A disturbing trend at my local Sears is that more and more specialty tools are going online-only, which is a pain in the ***.

Getting the sets is highly recommended, as the price per tool drops to about a buck or less, depending on size and discount.
 

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Discussion Starter #5
I agree on the lifetime warranties and the quality control. COO is not as important if quality control is high caliber.
 

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Discussion Starter #6
Basically, there are only a handful of tool companies here in the US, Stanley, Apex Tool Group, Irwin, Channel Lock, TTI, Snap On and Mac. Proto is a brand of Stanley/Black and Decker, but Proto tools are USA made. Most tool companies have a USA made line for a higher price. This is due to US manufacturing cost are higher, (labor). Apex Tool Group makes tools for Husky and Craftsman, and they have lots of brands like Crescent, Wiss, Gearwrench and Armstrong, (Armstrong is USA made).
I think Mac is owned by Stanley, but I agree there are only a handful of tool companies. Another I have heard great things about is Wright tool Company.
 

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You are correct, Stanley does own Mac. I've never heard of Wright Tool, but there are quite few smaller tool companies that make nice stuff.
 

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If you don't want to spend a fortune on American made tools then make sure the tools you are buying are at least made in Taiwan. Tools made in Taiwan are significantly higher quality than Chinese made crap. Tools made in Taiwan also usually come with a lifetime warranty, so if they do ever break on you they'll send you a new one free of charge.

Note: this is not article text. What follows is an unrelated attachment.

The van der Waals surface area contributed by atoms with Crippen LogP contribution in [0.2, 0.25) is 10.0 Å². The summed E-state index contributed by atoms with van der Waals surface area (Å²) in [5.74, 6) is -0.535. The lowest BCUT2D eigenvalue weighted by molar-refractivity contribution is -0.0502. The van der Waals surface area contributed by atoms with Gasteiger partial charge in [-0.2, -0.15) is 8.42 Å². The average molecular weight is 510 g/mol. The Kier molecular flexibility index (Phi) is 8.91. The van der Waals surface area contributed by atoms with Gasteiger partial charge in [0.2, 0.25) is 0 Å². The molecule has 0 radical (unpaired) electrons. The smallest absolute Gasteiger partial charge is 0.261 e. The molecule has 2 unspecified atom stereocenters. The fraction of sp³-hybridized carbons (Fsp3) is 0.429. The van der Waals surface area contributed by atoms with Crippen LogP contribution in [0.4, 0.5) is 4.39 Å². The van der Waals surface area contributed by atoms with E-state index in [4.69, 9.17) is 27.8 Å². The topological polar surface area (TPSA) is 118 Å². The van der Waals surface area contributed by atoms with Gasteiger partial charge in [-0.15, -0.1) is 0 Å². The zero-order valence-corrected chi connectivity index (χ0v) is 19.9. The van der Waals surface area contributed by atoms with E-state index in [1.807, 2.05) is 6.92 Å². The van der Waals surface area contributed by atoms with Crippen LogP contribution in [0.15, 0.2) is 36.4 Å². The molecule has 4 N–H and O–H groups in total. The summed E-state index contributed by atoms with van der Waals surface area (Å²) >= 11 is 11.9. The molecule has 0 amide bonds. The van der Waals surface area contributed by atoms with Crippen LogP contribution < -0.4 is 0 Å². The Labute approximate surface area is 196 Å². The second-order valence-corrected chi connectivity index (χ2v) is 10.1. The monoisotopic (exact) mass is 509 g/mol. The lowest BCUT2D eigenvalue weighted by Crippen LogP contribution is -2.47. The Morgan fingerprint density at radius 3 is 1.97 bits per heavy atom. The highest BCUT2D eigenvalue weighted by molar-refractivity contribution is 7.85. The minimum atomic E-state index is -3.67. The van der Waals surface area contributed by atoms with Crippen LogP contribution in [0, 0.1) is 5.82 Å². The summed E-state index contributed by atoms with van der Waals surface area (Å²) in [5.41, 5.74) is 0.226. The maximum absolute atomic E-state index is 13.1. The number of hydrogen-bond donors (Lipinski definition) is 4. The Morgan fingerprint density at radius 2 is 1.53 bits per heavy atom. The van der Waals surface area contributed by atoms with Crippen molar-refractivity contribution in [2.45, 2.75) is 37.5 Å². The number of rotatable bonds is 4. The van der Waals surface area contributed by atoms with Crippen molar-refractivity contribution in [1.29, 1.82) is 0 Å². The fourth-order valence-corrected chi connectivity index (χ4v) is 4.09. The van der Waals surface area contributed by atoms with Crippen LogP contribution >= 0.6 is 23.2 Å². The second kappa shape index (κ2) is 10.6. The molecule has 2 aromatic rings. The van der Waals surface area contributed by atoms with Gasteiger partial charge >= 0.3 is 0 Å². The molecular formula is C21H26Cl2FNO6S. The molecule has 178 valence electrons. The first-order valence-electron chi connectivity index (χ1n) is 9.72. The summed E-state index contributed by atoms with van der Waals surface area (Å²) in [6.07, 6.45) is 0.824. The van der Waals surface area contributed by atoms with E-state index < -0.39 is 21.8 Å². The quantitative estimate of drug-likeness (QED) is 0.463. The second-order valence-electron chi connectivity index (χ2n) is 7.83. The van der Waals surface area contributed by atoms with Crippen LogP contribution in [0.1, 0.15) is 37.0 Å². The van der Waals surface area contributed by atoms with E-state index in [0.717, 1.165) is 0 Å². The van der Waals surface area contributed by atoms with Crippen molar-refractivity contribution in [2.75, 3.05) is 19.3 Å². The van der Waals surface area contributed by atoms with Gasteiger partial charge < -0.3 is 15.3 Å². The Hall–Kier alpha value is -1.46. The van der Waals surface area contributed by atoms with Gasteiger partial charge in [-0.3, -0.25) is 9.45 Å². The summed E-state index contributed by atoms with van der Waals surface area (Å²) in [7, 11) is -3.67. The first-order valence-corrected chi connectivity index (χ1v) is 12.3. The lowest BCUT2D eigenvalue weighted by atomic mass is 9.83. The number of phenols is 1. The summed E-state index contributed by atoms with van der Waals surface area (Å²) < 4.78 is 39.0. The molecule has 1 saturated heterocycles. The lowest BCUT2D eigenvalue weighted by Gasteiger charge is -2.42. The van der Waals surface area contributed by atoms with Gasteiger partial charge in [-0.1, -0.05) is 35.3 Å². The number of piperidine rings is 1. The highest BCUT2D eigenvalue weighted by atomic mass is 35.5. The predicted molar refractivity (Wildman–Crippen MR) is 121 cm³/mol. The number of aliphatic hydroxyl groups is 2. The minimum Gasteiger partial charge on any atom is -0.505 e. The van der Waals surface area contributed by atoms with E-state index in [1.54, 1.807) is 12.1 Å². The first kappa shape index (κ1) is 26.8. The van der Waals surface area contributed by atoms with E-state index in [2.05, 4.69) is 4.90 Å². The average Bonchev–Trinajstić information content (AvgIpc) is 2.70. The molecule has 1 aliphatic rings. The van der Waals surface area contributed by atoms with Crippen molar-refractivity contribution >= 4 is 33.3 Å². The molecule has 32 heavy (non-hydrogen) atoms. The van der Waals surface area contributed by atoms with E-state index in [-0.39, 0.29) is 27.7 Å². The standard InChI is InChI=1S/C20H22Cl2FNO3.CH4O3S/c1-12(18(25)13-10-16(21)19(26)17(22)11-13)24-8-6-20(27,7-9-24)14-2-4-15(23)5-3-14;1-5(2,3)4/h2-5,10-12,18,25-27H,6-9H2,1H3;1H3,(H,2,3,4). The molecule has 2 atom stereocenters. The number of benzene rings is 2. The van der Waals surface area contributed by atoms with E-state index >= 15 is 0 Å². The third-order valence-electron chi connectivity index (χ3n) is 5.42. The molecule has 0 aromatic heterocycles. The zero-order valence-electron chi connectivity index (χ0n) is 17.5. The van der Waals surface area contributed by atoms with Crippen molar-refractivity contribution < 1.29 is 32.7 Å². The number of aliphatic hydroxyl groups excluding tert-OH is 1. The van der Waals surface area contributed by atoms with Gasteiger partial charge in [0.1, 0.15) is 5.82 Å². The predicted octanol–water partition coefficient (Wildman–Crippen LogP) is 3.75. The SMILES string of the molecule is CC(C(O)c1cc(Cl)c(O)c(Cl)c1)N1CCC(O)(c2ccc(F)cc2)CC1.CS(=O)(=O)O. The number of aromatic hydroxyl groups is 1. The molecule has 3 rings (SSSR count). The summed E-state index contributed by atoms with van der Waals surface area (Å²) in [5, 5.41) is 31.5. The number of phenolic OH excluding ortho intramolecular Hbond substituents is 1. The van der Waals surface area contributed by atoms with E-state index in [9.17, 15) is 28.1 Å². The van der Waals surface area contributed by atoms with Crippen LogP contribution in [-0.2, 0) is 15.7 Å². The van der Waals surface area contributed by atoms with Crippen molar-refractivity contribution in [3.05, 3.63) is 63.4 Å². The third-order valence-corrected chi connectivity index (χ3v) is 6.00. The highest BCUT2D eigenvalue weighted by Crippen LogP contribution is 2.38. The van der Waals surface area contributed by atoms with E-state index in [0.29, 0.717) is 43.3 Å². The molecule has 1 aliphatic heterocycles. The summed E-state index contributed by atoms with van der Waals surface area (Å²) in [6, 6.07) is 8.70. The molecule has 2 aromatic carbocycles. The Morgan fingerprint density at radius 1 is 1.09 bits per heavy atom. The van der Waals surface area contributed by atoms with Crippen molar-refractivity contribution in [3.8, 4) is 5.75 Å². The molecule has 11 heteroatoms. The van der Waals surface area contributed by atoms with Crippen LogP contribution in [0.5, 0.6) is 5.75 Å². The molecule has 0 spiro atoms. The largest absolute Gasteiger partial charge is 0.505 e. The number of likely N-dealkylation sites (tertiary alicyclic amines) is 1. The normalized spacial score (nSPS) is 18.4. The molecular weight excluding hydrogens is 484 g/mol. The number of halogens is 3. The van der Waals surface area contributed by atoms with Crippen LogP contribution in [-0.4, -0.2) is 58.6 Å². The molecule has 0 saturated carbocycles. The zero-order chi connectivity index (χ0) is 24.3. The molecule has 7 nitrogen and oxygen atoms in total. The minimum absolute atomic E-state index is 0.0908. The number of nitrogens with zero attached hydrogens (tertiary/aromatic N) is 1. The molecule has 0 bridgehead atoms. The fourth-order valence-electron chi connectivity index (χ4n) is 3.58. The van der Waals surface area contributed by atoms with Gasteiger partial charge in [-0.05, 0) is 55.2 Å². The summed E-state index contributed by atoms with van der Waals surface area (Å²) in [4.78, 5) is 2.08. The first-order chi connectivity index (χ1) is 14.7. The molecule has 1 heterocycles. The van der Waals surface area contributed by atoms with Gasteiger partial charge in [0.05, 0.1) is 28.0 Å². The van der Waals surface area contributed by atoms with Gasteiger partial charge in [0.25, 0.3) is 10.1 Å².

I buy American made things when I can (most of my guns and all of knives), but tools are just one of those areas where I don't think the cost is worth it.
 

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I was recently in the same situation, I sold everything I owned and moved halfway across the world... tools had to go sadly.. and now I'm buying allover again..


i dunno if its just me,

but I avoid the 250 in one type things..

i find a majority of the bits and tips and allen wrenches and what not are crap and i either will never use or they will break easily..
and they come in a big clumsy plastic box and stuff like that..

and it'll have sockets in 1/4 drive 3/8 drive 1/2 drive etc and I don't need the same sockets in that many sizes and I work in Metric all the time.. so SAE tools are useless to me.. (almost half the combo sets)

and the rachets they will come with are sub par...

I prefer piecing together a basic tool with essentials I need..

I went to craftsmen..

bought a "craftsmen professional" tool bag
decent 3/8 drive ratchet with pivoting head
decent 3/8 driver breaker bar (if i don't wanna torque too hard on the ratchet and potentially sheer the teeth)
3 length extensions
6 pt socket set on the strip from 8 upto 18mm sizes
allen ket set
spark plug wrench
craftsman "evolve" open/closed box wrench set.. (or u can splurge on the type that are ratcheting on one end)
hammer
vice grips
medium size crescent wrench
I use my SOG powerassist multi tool as my needle nose pliers
and a couple other odds and ends

all in it cost me maybe $250
a large part of the tools have the lifetime warranty.. (evolve tools and some of the other brands they sell don't)

it all fits in the heavy duty bag fits in the trunk without taking alot of space.. and I can do a majority of the wrenching I need..



(if ur going to be doing heavy duty stuff like axles and suspension and other stuff.. a decent selection of 1/2" drive sockets from 10+mm and a good ratchet and breaker bar would be useful too)
 

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I own a lot of craftsman tools & their professional line is quite good. S & K are very good also. Snap on is hands down the best tool that I have ever used & the most expensive to buy for a good reason. As an aircraft mechanic most of my life all of my tools for work are Snap On. I am slowly collecting snap on Metric for my truck so that the pain is a little less.